Maria Rashid ends her own significant and detailed study of militarism in Pakistan with an expectation to steer a new debate among academia. In her Book titled “Dying to Serve: Militarism, Affect, and the Politics of Sacrifice in the Pakistan Army” she is fearless to tell us where she stands on the issue of the military and its relations with Pakistani society. She struggled to explain and question the way the state handles the tragedy of casualties in the war on terror. As a psychologist, her work reflects the human element of wrenching loss of lives as well as the socio-economic effects on the state and most importantly families of deceased soldiers.
Rashid’s work is filled with dense prose about the framework of research and the deep analysis of fieldwork. She lays stress on the idea of sacrifices born out of the country’s war against terror and their personification by the Pakistan Armed Forces. By deeply engaging in fieldwork and collecting data, she makes her work more potential and opaquer. This is what makes her efforts successful to attract good readers especially those interested in the Pakistan military.
Pakistan lost more than 70,000 lives in the war against terror in the country’s western region. The arithmetic of war has come out in favor of the state but its longer human costs in callous conflicts have not been a part of rigorous examination amongst the country’s academic practitioners. Maria Rashid tries to fill that gap brilliantly, defining the path for other scholars to bring a new perspective in the country’s war against terror.
Meanwhile, it is common phenomena that a certain decision taken during any period seems a rightful path to be taken. However, after few years, its unexpected results bring new facets, casting a shadow over the health of that decision. This is what happened with Pakistan’s decision to enter in US global war against terror. The facets casting a shadow on this decision is the price it paid in the form of human and economic loss with unimagined psychological harms to a basic thread of its society.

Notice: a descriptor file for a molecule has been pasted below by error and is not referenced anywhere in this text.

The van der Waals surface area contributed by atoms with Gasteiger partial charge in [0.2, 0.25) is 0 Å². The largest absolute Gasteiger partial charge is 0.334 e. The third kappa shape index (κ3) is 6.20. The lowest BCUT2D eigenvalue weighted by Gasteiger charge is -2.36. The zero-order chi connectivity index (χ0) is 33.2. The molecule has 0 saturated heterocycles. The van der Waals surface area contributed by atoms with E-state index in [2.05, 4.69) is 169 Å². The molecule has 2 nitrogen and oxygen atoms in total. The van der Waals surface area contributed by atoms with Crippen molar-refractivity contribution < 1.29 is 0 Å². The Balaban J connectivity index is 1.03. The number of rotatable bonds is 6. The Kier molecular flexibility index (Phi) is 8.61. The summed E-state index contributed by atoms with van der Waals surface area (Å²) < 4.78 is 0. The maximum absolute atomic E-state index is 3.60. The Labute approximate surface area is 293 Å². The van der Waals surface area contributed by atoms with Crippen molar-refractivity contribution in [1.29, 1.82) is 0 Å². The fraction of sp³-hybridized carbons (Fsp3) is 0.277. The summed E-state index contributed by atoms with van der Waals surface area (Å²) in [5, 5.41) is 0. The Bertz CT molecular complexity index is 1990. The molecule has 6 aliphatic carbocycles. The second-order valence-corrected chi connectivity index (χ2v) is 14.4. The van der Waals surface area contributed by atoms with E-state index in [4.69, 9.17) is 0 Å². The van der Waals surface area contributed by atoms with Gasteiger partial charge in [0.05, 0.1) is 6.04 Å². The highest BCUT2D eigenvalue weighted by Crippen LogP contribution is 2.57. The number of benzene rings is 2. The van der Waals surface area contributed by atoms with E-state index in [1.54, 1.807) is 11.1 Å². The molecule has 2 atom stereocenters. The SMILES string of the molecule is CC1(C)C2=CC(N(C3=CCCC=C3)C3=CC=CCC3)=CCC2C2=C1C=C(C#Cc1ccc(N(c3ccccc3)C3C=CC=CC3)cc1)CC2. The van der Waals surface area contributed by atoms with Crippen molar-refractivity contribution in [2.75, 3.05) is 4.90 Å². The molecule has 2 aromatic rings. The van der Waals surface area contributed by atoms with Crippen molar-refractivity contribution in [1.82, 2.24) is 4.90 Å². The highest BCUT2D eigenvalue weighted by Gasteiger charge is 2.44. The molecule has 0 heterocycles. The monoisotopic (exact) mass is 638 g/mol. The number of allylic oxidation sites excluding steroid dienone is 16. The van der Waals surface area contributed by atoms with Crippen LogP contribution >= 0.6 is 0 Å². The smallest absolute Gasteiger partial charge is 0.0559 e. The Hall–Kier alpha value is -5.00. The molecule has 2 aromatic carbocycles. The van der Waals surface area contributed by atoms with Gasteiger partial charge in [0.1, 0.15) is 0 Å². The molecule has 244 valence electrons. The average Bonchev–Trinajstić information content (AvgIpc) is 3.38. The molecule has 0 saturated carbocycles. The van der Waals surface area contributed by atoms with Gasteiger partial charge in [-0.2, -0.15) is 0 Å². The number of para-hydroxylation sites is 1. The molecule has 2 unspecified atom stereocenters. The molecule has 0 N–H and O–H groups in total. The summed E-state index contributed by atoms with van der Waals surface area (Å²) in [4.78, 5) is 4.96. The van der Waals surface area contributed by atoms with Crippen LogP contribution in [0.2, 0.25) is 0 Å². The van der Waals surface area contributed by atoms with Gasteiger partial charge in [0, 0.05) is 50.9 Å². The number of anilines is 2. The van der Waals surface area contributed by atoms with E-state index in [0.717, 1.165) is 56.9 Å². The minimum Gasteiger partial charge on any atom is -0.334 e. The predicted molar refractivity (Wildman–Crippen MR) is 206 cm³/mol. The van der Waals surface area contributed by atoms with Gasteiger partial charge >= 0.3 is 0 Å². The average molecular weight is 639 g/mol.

However, the narrative which brings much satisfaction amongst countrymen is the personification of those deceased officers and soldiers of its law enforcement institutions. Rashid examines this narrative and goes back to the root cause of underlying realities. She has focused on the traditional recruiting ground, a rural Chakwal district in Punjab province where she spent time with the families of deceased soldiers.
Rashid explains vigorously, the heavily orchestrated ceremony at the annual Martyr Day (Youm-e-Shuhada) and the way families of deceased soldiers are accepted and trained underwritten script. Her study spans the period of General Ashfaq Parvez Kayani. Her vivid observation of the theatrical production of Inter-Services Public Relations Directorate (ISPR) on Martyr day is quite interesting. She explains “The figure of the mother on the magnificent stage…offering yet another son as cannon fodder and the overflowing mass of people in the NoK (Next of Kin) enclosure [that] hint at the tragedy of death in war as well as the casualness of life, the apparent ease with it is offered to the military”
She considers the complicity of families of the deceased in messaging and the narrative making of the Pakistan Armed Forces. However, it is quite odd to consider such a thing when a family is aggrieving its dead young sons. It is right that away from the glare of lights and cameras, the widows and mothers express their pain openly but that does not mean they are against the decisions of their loved ones to sacrifice themselves for the motherland.
Rashid also considers the compensation payment made to families of martyred as a means of putting a price on the dead body of martyrs. However, she neglected the actual aspect of financial help made to families. She politely blames the military’s financial help as a compensation system to keep “dead and their families as conduits for extraction of the nation’s support”
She also raises the issue of militancy and extremism in the country which is not only her subject but also a major piece of the state’s policy to control such extremists’ elements. Putting every blame on ourselves sometimes confuse us to differentiate between the right options. Maria’s concerns are right in her perspective but her way of approaching such issues is quite odd.
There are complex issues in the country of Pakistan, but it should not be reduced to the level of such debates which are old in new packages. Every nation honors the fallen heroes, those who sacrificed their today for other’s tomorrow must be remembered in a way they deserve. Rashid’s approach is a theory that can only be lightened in books but not in a practical way.
Author: Syed Ali Abbas
About Author: Syed Ali Abbas has graduated in International Relations from NUML, Islamabad, and studies Chinese Politics at Hong Kong University of Science and Technology. Previously, Syed worked with Global Village Space magazine and as research internee at Center for Global and Strategic Studies, Islamabad.
Note: The views expressed in this article are the author’s own and do not necessarily reflect the editorial policy of Pakistan Strategic Forum.